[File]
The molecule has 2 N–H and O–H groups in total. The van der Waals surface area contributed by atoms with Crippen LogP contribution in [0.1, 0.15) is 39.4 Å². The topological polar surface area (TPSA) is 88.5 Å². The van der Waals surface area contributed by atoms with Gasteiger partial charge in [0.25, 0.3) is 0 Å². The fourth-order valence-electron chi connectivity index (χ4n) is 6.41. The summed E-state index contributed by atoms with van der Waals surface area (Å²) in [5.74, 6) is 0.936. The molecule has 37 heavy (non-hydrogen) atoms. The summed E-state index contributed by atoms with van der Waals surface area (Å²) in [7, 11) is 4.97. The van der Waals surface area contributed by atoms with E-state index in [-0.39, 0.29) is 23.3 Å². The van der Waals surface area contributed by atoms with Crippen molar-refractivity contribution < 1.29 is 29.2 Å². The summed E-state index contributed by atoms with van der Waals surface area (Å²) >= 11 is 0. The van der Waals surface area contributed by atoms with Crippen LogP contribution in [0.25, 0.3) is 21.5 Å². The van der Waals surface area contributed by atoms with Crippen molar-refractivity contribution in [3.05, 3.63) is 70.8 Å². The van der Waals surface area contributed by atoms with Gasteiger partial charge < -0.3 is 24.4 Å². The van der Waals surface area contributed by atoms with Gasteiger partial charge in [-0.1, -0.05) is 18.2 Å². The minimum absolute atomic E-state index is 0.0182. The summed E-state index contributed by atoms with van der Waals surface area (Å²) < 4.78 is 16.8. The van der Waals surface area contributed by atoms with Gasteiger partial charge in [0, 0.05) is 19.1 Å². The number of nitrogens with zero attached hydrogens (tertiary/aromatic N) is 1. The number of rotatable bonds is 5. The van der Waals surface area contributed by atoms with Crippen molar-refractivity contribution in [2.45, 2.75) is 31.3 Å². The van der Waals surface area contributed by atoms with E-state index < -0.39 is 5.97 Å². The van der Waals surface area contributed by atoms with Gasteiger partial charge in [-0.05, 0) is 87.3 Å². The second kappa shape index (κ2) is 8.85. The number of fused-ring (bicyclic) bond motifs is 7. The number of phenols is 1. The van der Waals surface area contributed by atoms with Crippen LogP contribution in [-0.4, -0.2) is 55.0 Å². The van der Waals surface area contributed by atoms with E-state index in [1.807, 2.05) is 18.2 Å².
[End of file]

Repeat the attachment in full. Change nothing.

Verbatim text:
The molecule has 2 N–H and O–H groups in total. The van der Waals surface area contributed by atoms with Crippen LogP contribution in [0.1, 0.15) is 39.4 Å². The topological polar surface area (TPSA) is 88.5 Å². The van der Waals surface area contributed by atoms with Gasteiger partial charge in [0.25, 0.3) is 0 Å². The fourth-order valence-electron chi connectivity index (χ4n) is 6.41. The summed E-state index contributed by atoms with van der Waals surface area (Å²) in [5.74, 6) is 0.936. The molecule has 37 heavy (non-hydrogen) atoms. The summed E-state index contributed by atoms with van der Waals surface area (Å²) in [7, 11) is 4.97. The van der Waals surface area contributed by atoms with E-state index in [-0.39, 0.29) is 23.3 Å². The van der Waals surface area contributed by atoms with Crippen molar-refractivity contribution < 1.29 is 29.2 Å². The summed E-state index contributed by atoms with van der Waals surface area (Å²) >= 11 is 0. The van der Waals surface area contributed by atoms with Crippen LogP contribution in [0.25, 0.3) is 21.5 Å². The van der Waals surface area contributed by atoms with Crippen molar-refractivity contribution in [3.05, 3.63) is 70.8 Å². The van der Waals surface area contributed by atoms with Gasteiger partial charge < -0.3 is 24.4 Å². The van der Waals surface area contributed by atoms with Gasteiger partial charge in [-0.1, -0.05) is 18.2 Å². The minimum absolute atomic E-state index is 0.0182. The summed E-state index contributed by atoms with van der Waals surface area (Å²) < 4.78 is 16.8. The van der Waals surface area contributed by atoms with Gasteiger partial charge in [0, 0.05) is 19.1 Å². The number of nitrogens with zero attached hydrogens (tertiary/aromatic N) is 1. The number of rotatable bonds is 5. The van der Waals surface area contributed by atoms with Crippen molar-refractivity contribution in [2.45, 2.75) is 31.3 Å². The van der Waals surface area contributed by atoms with E-state index < -0.39 is 5.97 Å². The van der Waals surface area contributed by atoms with Gasteiger partial charge in [-0.05, 0) is 87.3 Å². The second kappa shape index (κ2) is 8.85. The number of fused-ring (bicyclic) bond motifs is 7. The number of phenols is 1. The van der Waals surface area contributed by atoms with Crippen LogP contribution in [-0.4, -0.2) is 55.0 Å². The van der Waals surface area contributed by atoms with E-state index in [1.807, 2.05) is 18.2 Å².